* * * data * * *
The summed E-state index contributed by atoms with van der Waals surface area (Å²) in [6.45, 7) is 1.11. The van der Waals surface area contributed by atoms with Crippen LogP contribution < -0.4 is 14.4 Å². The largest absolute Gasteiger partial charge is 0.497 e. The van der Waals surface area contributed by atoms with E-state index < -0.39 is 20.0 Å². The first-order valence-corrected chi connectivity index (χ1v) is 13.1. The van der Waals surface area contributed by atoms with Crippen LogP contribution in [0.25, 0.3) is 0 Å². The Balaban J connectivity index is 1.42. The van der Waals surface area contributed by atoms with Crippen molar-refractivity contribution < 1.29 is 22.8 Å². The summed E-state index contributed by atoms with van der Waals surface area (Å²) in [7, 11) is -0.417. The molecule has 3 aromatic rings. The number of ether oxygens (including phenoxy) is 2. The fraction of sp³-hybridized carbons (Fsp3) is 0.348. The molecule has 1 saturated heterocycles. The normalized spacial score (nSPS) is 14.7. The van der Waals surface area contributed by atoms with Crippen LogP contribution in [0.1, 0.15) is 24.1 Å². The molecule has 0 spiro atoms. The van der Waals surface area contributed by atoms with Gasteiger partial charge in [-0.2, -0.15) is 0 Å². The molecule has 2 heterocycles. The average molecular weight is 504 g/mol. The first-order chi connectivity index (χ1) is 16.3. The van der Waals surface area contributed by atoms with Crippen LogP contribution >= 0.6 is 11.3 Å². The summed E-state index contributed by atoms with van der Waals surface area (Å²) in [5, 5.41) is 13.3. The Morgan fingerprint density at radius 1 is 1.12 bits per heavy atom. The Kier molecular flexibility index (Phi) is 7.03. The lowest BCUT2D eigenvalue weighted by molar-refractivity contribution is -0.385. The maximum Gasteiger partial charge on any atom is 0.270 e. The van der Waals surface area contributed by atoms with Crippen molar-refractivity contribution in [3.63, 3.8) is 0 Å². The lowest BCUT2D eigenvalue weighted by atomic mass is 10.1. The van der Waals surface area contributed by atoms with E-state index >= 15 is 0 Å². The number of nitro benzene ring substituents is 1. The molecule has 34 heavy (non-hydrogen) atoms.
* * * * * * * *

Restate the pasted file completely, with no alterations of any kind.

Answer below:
The summed E-state index contributed by atoms with van der Waals surface area (Å²) in [6.45, 7) is 1.11. The van der Waals surface area contributed by atoms with Crippen LogP contribution < -0.4 is 14.4 Å². The largest absolute Gasteiger partial charge is 0.497 e. The van der Waals surface area contributed by atoms with E-state index < -0.39 is 20.0 Å². The first-order valence-corrected chi connectivity index (χ1v) is 13.1. The van der Waals surface area contributed by atoms with Crippen LogP contribution in [0.25, 0.3) is 0 Å². The Balaban J connectivity index is 1.42. The van der Waals surface area contributed by atoms with Crippen molar-refractivity contribution < 1.29 is 22.8 Å². The summed E-state index contributed by atoms with van der Waals surface area (Å²) in [7, 11) is -0.417. The molecule has 3 aromatic rings. The number of ether oxygens (including phenoxy) is 2. The fraction of sp³-hybridized carbons (Fsp3) is 0.348. The molecule has 1 saturated heterocycles. The normalized spacial score (nSPS) is 14.7. The van der Waals surface area contributed by atoms with Crippen LogP contribution in [0.1, 0.15) is 24.1 Å². The molecule has 0 spiro atoms. The van der Waals surface area contributed by atoms with Gasteiger partial charge in [-0.2, -0.15) is 0 Å². The molecule has 2 heterocycles. The average molecular weight is 504 g/mol. The first-order chi connectivity index (χ1) is 16.3. The van der Waals surface area contributed by atoms with Crippen LogP contribution >= 0.6 is 11.3 Å². The summed E-state index contributed by atoms with van der Waals surface area (Å²) in [5, 5.41) is 13.3. The Morgan fingerprint density at radius 1 is 1.12 bits per heavy atom. The Kier molecular flexibility index (Phi) is 7.03. The lowest BCUT2D eigenvalue weighted by molar-refractivity contribution is -0.385. The maximum Gasteiger partial charge on any atom is 0.270 e. The van der Waals surface area contributed by atoms with Crippen molar-refractivity contribution in [3.63, 3.8) is 0 Å². The lowest BCUT2D eigenvalue weighted by atomic mass is 10.1. The van der Waals surface area contributed by atoms with E-state index >= 15 is 0 Å². The number of nitro benzene ring substituents is 1. The molecule has 34 heavy (non-hydrogen) atoms.